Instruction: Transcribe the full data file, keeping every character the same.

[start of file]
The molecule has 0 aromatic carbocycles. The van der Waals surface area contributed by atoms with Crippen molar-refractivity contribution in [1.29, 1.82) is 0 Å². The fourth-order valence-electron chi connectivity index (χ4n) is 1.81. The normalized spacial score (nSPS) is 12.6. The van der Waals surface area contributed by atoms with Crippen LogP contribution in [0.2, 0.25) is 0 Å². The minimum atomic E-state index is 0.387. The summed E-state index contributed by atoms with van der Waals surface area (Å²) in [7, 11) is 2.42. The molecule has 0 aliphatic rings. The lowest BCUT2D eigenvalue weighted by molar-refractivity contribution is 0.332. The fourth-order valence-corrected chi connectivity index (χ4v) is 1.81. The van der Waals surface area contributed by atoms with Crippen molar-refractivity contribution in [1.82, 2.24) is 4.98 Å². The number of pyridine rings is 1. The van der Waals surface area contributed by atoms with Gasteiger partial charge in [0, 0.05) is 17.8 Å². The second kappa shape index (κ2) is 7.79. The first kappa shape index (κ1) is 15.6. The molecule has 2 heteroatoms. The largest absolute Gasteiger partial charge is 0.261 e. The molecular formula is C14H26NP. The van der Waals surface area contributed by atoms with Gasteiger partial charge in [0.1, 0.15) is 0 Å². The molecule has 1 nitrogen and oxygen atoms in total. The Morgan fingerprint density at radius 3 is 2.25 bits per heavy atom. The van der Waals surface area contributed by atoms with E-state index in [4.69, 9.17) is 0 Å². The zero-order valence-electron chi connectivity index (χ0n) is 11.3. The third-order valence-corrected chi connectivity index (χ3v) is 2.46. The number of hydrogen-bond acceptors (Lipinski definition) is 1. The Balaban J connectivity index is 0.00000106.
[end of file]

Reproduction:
The molecule has 0 aromatic carbocycles. The van der Waals surface area contributed by atoms with Crippen molar-refractivity contribution in [1.29, 1.82) is 0 Å². The fourth-order valence-electron chi connectivity index (χ4n) is 1.81. The normalized spacial score (nSPS) is 12.6. The van der Waals surface area contributed by atoms with Crippen LogP contribution in [0.2, 0.25) is 0 Å². The minimum atomic E-state index is 0.387. The summed E-state index contributed by atoms with van der Waals surface area (Å²) in [7, 11) is 2.42. The molecule has 0 aliphatic rings. The lowest BCUT2D eigenvalue weighted by molar-refractivity contribution is 0.332. The fourth-order valence-corrected chi connectivity index (χ4v) is 1.81. The van der Waals surface area contributed by atoms with Crippen molar-refractivity contribution in [1.82, 2.24) is 4.98 Å². The number of pyridine rings is 1. The van der Waals surface area contributed by atoms with Gasteiger partial charge in [0, 0.05) is 17.8 Å². The second kappa shape index (κ2) is 7.79. The first kappa shape index (κ1) is 15.6. The molecule has 2 heteroatoms. The largest absolute Gasteiger partial charge is 0.261 e. The molecular formula is C14H26NP. The van der Waals surface area contributed by atoms with Gasteiger partial charge in [0.1, 0.15) is 0 Å². The molecule has 1 nitrogen and oxygen atoms in total. The Morgan fingerprint density at radius 3 is 2.25 bits per heavy atom. The van der Waals surface area contributed by atoms with E-state index in [4.69, 9.17) is 0 Å². The zero-order valence-electron chi connectivity index (χ0n) is 11.3. The third-order valence-corrected chi connectivity index (χ3v) is 2.46. The number of hydrogen-bond acceptors (Lipinski definition) is 1. The Balaban J connectivity index is 0.00000106.